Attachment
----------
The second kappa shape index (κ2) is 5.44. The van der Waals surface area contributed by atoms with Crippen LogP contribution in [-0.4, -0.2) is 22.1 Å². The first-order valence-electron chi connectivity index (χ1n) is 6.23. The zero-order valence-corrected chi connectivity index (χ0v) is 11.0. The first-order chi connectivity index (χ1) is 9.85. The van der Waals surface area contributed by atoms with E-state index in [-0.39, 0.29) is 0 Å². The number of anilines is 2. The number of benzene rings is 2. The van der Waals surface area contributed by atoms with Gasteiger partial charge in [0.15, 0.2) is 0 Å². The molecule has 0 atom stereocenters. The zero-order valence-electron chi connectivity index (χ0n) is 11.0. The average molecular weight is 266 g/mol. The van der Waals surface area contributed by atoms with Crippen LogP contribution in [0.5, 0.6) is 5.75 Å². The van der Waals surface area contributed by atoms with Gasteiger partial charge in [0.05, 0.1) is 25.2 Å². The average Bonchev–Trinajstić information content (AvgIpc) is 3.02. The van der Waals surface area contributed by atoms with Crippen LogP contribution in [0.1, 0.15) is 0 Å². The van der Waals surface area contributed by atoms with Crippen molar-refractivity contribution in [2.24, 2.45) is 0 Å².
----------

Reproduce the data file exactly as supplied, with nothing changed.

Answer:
The second kappa shape index (κ2) is 5.44. The van der Waals surface area contributed by atoms with Crippen LogP contribution in [-0.4, -0.2) is 22.1 Å². The first-order valence-electron chi connectivity index (χ1n) is 6.23. The zero-order valence-corrected chi connectivity index (χ0v) is 11.0. The first-order chi connectivity index (χ1) is 9.85. The van der Waals surface area contributed by atoms with E-state index in [-0.39, 0.29) is 0 Å². The number of anilines is 2. The number of benzene rings is 2. The van der Waals surface area contributed by atoms with Gasteiger partial charge in [0.15, 0.2) is 0 Å². The molecule has 0 atom stereocenters. The zero-order valence-electron chi connectivity index (χ0n) is 11.0. The average molecular weight is 266 g/mol. The van der Waals surface area contributed by atoms with Crippen LogP contribution in [0.5, 0.6) is 5.75 Å². The van der Waals surface area contributed by atoms with Gasteiger partial charge in [0.05, 0.1) is 25.2 Å². The average Bonchev–Trinajstić information content (AvgIpc) is 3.02. The van der Waals surface area contributed by atoms with Crippen LogP contribution in [0.1, 0.15) is 0 Å². The van der Waals surface area contributed by atoms with Crippen molar-refractivity contribution in [2.24, 2.45) is 0 Å².